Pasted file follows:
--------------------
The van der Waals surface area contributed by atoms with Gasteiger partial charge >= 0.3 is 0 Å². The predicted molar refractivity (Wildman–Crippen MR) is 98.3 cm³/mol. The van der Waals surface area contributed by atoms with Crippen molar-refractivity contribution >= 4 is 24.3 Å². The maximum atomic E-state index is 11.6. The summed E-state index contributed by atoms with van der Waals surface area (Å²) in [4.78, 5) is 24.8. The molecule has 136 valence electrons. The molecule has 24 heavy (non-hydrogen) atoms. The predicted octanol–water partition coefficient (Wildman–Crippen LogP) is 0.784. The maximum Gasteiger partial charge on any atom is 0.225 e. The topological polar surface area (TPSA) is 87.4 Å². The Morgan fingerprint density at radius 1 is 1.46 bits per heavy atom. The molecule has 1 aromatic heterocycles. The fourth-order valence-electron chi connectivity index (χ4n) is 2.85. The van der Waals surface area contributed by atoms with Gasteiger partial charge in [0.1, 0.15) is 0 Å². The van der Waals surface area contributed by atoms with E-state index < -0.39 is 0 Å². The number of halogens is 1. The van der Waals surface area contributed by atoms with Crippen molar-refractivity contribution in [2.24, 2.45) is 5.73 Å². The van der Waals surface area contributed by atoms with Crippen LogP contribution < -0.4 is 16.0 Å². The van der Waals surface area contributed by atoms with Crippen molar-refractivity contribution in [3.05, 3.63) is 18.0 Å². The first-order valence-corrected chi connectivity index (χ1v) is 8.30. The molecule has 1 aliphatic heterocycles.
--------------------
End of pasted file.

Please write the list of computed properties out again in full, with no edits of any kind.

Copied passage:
The van der Waals surface area contributed by atoms with Gasteiger partial charge >= 0.3 is 0 Å². The predicted molar refractivity (Wildman–Crippen MR) is 98.3 cm³/mol. The van der Waals surface area contributed by atoms with Crippen molar-refractivity contribution >= 4 is 24.3 Å². The maximum atomic E-state index is 11.6. The summed E-state index contributed by atoms with van der Waals surface area (Å²) in [4.78, 5) is 24.8. The molecule has 136 valence electrons. The molecule has 24 heavy (non-hydrogen) atoms. The predicted octanol–water partition coefficient (Wildman–Crippen LogP) is 0.784. The maximum Gasteiger partial charge on any atom is 0.225 e. The topological polar surface area (TPSA) is 87.4 Å². The Morgan fingerprint density at radius 1 is 1.46 bits per heavy atom. The molecule has 1 aromatic heterocycles. The fourth-order valence-electron chi connectivity index (χ4n) is 2.85. The van der Waals surface area contributed by atoms with Gasteiger partial charge in [0.1, 0.15) is 0 Å². The van der Waals surface area contributed by atoms with E-state index < -0.39 is 0 Å². The number of halogens is 1. The van der Waals surface area contributed by atoms with Crippen molar-refractivity contribution in [2.24, 2.45) is 5.73 Å². The van der Waals surface area contributed by atoms with Crippen LogP contribution < -0.4 is 16.0 Å². The van der Waals surface area contributed by atoms with Crippen molar-refractivity contribution in [3.05, 3.63) is 18.0 Å². The first-order valence-corrected chi connectivity index (χ1v) is 8.30. The molecule has 1 aliphatic heterocycles.